Immunotherapy month: T-cells and transplants—avoiding cancer relapse after liver transplantation using AIM Biotech’s organ-on-a-chip assays

To round out our month-long series highlighting research on adoptive T cell immunotherapy, today we’ll take a look at how scientists are modifying T cells to help prevent cancer relapse on liver transplanted patients, harnessing AIM Biotech’s technology.

In cases where a liver tumor can’t be removed, liver transplant is one effective therapy for hepatic cancer patients. Unfortunately, some patients still experience cancer relapse even after a successful transplant, and there are no current therapies to prevent it. Hafezi and co-workers studied an adoptive T cell immunotherapy to prevent cancer relapse after liver transplantation using AIM Biotech’s organ-on-a-chip technology.

There is, of course, an inherent roadblock to such an approach: while the other studies discussed this month demonstrated that these immune cells can be engineered to effectively attack tumors, transplant patients must take regular immunosuppressants—which could render the entire treatment ineffective.

Immunotherapy in an immunosuppressant environment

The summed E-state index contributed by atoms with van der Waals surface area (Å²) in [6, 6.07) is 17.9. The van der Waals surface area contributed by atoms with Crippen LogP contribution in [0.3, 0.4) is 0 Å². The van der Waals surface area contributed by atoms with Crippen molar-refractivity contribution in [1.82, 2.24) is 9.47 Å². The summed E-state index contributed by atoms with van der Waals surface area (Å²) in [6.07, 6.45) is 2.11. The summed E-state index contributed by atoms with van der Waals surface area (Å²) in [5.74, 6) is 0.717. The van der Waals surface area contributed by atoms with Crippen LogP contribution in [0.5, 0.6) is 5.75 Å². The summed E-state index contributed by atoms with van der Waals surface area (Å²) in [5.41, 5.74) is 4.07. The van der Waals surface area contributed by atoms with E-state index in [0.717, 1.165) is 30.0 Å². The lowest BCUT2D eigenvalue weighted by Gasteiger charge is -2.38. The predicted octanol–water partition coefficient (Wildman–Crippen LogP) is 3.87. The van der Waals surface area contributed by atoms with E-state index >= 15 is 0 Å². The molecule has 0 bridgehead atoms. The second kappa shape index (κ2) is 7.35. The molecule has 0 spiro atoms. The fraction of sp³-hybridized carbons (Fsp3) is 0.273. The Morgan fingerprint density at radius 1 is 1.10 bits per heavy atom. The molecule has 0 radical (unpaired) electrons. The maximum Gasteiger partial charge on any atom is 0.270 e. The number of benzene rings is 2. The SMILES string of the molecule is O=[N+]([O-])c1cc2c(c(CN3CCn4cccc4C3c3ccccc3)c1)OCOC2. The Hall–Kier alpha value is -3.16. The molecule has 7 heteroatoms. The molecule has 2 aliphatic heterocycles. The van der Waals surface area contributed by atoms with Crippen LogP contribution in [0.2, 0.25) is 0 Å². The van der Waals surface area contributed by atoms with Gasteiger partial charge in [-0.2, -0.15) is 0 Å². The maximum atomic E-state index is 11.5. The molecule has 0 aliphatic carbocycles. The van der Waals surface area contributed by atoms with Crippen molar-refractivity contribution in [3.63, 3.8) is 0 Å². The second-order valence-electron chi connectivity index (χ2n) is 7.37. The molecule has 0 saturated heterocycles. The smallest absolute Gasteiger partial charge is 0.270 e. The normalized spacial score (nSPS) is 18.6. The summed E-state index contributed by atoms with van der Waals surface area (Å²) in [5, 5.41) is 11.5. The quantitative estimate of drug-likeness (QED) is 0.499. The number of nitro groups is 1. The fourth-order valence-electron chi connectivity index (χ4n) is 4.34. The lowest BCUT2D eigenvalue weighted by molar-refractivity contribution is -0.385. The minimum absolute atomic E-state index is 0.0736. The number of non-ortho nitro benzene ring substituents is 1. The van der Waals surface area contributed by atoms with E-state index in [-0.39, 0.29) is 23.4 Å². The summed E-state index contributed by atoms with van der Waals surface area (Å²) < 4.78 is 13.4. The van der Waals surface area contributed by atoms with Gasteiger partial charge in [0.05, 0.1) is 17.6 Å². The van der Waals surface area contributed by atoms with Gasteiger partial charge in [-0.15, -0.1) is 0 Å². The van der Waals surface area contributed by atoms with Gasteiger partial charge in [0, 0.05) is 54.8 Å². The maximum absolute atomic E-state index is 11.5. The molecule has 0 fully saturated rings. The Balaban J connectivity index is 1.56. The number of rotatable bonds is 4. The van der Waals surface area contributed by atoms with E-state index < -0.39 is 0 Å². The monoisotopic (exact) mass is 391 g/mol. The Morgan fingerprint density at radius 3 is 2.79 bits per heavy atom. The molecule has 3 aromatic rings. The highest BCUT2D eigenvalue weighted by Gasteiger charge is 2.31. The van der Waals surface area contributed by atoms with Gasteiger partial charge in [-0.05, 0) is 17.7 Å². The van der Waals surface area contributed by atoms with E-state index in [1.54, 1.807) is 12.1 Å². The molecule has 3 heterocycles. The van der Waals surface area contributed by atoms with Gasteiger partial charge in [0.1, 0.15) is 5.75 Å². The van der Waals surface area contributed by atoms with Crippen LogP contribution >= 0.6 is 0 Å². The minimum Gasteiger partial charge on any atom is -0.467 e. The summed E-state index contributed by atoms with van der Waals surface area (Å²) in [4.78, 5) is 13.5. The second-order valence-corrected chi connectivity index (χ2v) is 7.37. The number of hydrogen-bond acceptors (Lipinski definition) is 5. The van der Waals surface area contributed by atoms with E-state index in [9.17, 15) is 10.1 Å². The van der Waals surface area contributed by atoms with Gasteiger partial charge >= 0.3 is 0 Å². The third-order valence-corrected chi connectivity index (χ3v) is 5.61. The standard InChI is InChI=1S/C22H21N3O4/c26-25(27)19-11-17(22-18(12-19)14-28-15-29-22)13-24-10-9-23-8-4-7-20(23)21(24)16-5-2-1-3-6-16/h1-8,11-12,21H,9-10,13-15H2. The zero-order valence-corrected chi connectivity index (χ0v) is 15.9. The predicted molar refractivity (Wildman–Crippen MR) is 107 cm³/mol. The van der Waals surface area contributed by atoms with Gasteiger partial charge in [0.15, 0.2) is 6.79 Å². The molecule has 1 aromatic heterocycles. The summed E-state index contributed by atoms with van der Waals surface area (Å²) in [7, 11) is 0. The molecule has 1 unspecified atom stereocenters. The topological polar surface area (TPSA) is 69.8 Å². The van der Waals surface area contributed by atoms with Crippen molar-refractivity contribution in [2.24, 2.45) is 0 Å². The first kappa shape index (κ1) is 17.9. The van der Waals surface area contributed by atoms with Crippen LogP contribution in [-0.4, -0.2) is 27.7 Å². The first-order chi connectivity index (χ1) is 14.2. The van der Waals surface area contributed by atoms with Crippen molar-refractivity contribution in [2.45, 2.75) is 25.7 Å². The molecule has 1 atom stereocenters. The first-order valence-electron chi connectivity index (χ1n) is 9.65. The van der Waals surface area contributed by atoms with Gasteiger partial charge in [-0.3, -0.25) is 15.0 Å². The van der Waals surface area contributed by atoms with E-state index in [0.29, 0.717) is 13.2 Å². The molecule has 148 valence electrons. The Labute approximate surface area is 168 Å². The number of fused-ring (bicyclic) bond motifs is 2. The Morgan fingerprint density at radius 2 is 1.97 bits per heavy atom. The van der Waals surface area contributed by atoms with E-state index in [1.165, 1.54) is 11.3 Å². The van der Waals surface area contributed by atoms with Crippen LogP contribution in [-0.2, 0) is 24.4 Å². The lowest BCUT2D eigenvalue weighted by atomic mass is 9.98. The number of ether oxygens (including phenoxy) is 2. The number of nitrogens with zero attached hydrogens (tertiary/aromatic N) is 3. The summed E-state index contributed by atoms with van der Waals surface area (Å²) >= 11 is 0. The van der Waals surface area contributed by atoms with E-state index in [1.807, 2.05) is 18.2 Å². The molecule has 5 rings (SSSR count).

At the beginning, the scientists tested T cell capacities in the presence of immunosuppressive drugs that liver transplant patients normally take to avoid graft rejections. For that, they injected hepatic cancer cells in the central chamber of the AIM chip and added engineered T cells to the side channels in the presence or absence of immunosuppressive drugs—tacrolimus and MMS. As expected, the presence of the drugs inhibited T cells’ capacity to migrate to the central chamber and kill the cancer cells.

So then, they engineered T cells further to make them resistant to these drugs. They inserted different mRNAs that express proteins that confer tacrolimus and MMS resistance. After this modification, the scientists used AIM Biotech’s organ-on-a-chip system to demonstrate that these engineered T cells were able to migrate to the central chamber and kill the cancer cells even in the presence of the immunosuppressive drugs. In this way, they demonstrated what could become a groundbreaking new way to help this population of cancer patients avoid relapse for the first time.

Thanks for reading this series on immunotherapy this past month here on AIM’s Voices feed. If you missed any of our past posts on this fascinating field, you can go back and see how AIM’s technology empowered the studies that laid the groundwork for this one:

Gathering more predictive, human-relevant data like this is what AIM’s unique human-on-a-chip tech is all about. Want to discuss how this researcher-friendly tech can transform your research, too? Use the chat bubble on the bottom right corner of this page, and we’ll reach out to you—or check out our Contact Us page. Also be sure to look at how our contract research services can help streamline your workflow.